MSE News: Renters only half as likely to switch as homeowners, says Ofgem

in Energy
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Ofgem says there's a lack of awareness among tenants about their rights to ditch and switch energy providers...
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Renters only half as likely to switch as homeowners, says Ofgem

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  • millermiller Forumite
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    With the current length of time switching takes, and given that some tenants will be out in 6 months you can see why they don't bother.
  • minerva_windsongminerva_windsong Forumite
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    Some letting agencies just won't let you switch - I remember moving into my student house and being told we couldn't switch the suppliers. Still not entirely sure why as we didn't get any bills included in our rent...
    "A mind needs books as a sword needs a whetstone, if it is to keep its edge." - Tyrion Lannister
    Married my best friend 1st November 2014
    Loose = the opposite of tight (eg "These trousers feel a little loose")
    Lose = the opposite of find/gain (eg "I'm going to lose weight this year")
  • millermiller Forumite
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    You can sort of understnad why, if new tenants move in whilst a switch is taking place it is going to be a nightmare to sort out the paperwork, given that one energy company in particular has been struggling with the basics.

    Then on the other hand lettings agents immediately signing new tenants up to their preferred supplier is out of order (was on BBC Watchdog a while back).
  • Some letting agencies just won't let you switch - I remember moving into my student house and being told we couldn't switch the suppliers. Still not entirely sure why as we didn't get any bills included in our rent...

    That's the point of the article - there would have been nothing to stop you going ahead and changing anyway.
  • Bark01Bark01 Forumite
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    Quicker switching is on the way though, 3 day switching should be with us by the end of the year. Massive caveat in that the 3 day switch doesn’t include any complications that hold up switches like debt on account or meter mismatches. But for new tenants there should be no debt and most rented properties will have straight forward metering arrangements

    I’d say the biggest reason for non switching is that a large proportion of rented properties have prepayment meters and the prepayment infrastructure has a physical cap on the number of tariffs it can hold. This means the range of tariffs is limited so there is less saving to be made from switching.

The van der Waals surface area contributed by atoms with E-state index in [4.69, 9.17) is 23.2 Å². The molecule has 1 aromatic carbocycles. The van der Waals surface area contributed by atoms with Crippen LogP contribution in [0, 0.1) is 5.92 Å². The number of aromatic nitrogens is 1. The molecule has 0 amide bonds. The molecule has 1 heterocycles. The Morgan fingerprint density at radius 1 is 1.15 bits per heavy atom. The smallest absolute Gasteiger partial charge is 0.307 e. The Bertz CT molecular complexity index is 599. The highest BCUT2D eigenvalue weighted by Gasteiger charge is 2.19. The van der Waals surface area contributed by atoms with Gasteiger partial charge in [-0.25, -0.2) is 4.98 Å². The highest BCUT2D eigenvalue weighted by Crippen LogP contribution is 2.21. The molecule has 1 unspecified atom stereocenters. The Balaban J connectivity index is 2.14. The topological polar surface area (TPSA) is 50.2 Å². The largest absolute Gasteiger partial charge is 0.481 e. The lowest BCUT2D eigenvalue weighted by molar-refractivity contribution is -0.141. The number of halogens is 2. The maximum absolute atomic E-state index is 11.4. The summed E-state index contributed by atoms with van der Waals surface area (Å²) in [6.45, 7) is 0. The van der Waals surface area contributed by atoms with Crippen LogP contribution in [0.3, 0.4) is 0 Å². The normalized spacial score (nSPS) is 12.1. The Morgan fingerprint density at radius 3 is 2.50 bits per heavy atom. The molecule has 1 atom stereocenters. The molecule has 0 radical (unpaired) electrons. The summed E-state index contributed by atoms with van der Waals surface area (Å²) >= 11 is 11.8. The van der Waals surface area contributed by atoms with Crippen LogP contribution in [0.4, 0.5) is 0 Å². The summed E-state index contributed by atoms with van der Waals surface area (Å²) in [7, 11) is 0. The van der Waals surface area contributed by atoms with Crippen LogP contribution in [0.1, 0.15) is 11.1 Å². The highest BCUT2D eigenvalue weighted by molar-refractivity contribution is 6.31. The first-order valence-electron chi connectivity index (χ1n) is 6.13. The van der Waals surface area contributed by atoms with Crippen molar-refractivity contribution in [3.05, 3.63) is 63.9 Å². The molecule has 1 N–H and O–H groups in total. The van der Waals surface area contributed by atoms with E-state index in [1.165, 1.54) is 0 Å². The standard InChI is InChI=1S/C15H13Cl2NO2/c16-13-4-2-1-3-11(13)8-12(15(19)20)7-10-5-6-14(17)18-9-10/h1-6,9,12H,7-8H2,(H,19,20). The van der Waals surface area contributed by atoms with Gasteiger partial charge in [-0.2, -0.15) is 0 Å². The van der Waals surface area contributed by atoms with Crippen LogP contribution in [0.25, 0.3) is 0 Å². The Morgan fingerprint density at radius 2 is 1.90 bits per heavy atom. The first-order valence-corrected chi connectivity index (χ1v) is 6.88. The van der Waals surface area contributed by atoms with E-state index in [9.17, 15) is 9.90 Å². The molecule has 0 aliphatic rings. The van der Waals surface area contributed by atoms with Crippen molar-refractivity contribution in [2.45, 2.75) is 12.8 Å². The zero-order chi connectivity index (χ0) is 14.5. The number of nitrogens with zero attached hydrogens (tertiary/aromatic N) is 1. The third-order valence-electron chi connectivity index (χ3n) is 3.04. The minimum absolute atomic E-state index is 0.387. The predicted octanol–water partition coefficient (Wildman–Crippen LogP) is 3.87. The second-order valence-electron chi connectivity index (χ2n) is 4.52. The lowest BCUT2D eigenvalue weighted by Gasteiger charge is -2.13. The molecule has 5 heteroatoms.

Once SMART meter prepay is rolled out the physical cap will be lifted so hopefully we should see more competitive PPM tariffs.
  • Puffin74Puffin74 Forumite
    23 Posts
    With the time it takes to switch energy suppliers these days reducing, just because you rent a house shouldn't mean you can shop around for the best deal for you - because even if you move within 6 months you take the 'tariff' with you, it's not left to the new tennants surely?
  • lstar337lstar337 Forumite
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    Puffin74 wrote: »
    With the time it takes to switch energy suppliers these days reducing, just because you rent a house shouldn't mean you can shop around for the best deal for you - because even if you move within 6 months you take the 'tariff' with you, it's not left to the new tennants surely?
    I don't believe you can always take it with you. It is not left for new tenants though, they will have a deemed contract on the most expensive tariff.
  • Bark01Bark01 Forumite
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    lstar337 wrote: »
    I don't believe you can always take it with you. It is not left for new tenants though, they will have a deemed contract on the most expensive tariff.

    Whether you can take the tariff with you will be written in to the Tariff T&C’s. Most suppliers let you take your tariff, I’ve only heard of Scottish Power specifically blocking it in their T&Cs

    As the poster above states you will be on the last suppliers deemed tariff which in most cases will (following RMR changes) be priced identically that suppliers standard tariff. I say most cases as some of the smaller suppliers seem to be ignoring this part of the RMR legislation and adding a premium to it (something the big ones did but have since stopped).

    The deemed/standard tariff will not be the cheapest tariff but it also won’t necessarily be the most expensive tariff, long term fixes and green tariffs will generally be more expensive. It won’t have an exit fee so you are fee to swap from it as soon as you like/can.
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